What happens when world-class science meets creative writing, with a backdrop of infamous European history? It sounds like an unlikely combination but in the case of Plymouth University Professor Richard Handy, it sparked the basis of his historical fiction novel – a thriller called The Reich Device.
Professor Handy launched the book – his first creative work, recently published by Troubador – on 1 October at Waterstones in Plymouth. A Professor in the School of Biological Sciences, he is internationally renowned for his work on nanotechnology and uses his interest in the history of science to explore the premise that the Nazis were close to developing weapons based on similar technology.
He had only ever indulged in creative writing to take a break from editing scientific papers and journals. However, when he found himself looking over Einstein’s early theories for an unrelated interest and subsequently put together a timeline, the seed was sown about what could have happened if the Nazis had taken a different route.
Professor Handy explains: “The whole thing came about from me looking at the origin of a common equation used in chemistry, the Einstein-Stokes equation, and stumbling upon information about Einstein’s life in a biography of his early works.
“Notably, one of the historical documents is a letter from Einstein to President Roosevelt, written in the 1930s with a warning that it was now possible to establish a nuclear chain reaction with the heavy element, uranium. Einstein had the foresight to raise the issue of custodianship of this potentially dangerous technology that led to the first atomic bomb, and it got me thinking about what would have happened if nanotechnology had been used to make lethal weapons instead."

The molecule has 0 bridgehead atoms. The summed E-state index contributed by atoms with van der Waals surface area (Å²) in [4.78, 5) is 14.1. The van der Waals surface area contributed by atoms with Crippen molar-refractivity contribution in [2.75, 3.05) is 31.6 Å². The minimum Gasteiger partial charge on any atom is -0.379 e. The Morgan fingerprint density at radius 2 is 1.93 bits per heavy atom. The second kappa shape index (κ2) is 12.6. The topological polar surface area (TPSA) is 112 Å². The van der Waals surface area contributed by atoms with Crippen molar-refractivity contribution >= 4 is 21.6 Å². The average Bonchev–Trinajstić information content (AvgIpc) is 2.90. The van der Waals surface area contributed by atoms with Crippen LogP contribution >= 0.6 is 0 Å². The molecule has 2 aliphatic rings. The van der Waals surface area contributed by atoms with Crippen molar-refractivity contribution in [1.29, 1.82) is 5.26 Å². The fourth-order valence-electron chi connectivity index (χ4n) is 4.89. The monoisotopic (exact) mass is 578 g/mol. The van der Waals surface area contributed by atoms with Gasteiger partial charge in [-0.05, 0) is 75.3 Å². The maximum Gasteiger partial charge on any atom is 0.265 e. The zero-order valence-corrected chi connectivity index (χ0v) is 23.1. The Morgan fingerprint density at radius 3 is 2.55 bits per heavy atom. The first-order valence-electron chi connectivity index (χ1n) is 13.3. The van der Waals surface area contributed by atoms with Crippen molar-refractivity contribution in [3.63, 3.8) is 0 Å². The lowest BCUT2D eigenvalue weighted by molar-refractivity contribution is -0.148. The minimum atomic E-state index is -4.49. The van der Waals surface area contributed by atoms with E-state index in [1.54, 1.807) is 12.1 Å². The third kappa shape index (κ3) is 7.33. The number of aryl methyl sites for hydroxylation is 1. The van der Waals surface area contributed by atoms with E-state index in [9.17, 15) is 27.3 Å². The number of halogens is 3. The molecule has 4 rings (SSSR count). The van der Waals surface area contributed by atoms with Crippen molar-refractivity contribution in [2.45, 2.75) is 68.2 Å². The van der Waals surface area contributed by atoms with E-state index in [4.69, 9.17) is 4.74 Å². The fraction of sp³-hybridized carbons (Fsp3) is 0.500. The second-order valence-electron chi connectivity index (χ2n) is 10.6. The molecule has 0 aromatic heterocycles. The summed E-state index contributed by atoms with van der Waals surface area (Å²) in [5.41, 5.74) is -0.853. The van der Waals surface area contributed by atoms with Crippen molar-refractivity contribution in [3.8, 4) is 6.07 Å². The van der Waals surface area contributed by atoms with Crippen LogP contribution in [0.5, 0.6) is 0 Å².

Set between the wars in 1930s Germany, the book’s plot is based around fictitious Professor Gustav Mayer as he makes the monumental discovery of a new technology a century ahead of its time. But his secret is not safe, the world is not safe and the reader watches events unfold as the Nazis rise to power.
Professor Handy continued: “Of course I had to make sure that my historical facts were correct in order to provide the right context, but after that I let my imagination explore what could happen if the various strands of new technology of the day were misused.
“Needless to say, the world could have been very different if the Nazis had succeeded.”
So, with an ample helping of espionage thrown into the history, chemistry and physics of the day, coupled with creative writing, did Professor Handy ever struggle to cross disciplines?
“Not really,” he said.
“It’s something I’ve never consciously thought about. I started writing a short story in 2008 for a bit of diversity away from science and, although it was a little bit alien to begin with, I’ve actually found writing quite relaxing since.
“So much so that I plan to make The Reich Device part of a trilogy – I’m actually working on the second book now. Trying to write 1000 words a day, as writers suggest.
“As well as enjoying the book as a piece of writing, I hope my novel goes some way to promoting science and technology, and how fascinating the subjects can be. Or maybe even encourage people just to have a go at creative writing themselves.”
The Reich Device is available in bookshops and online as a paperback or ebook.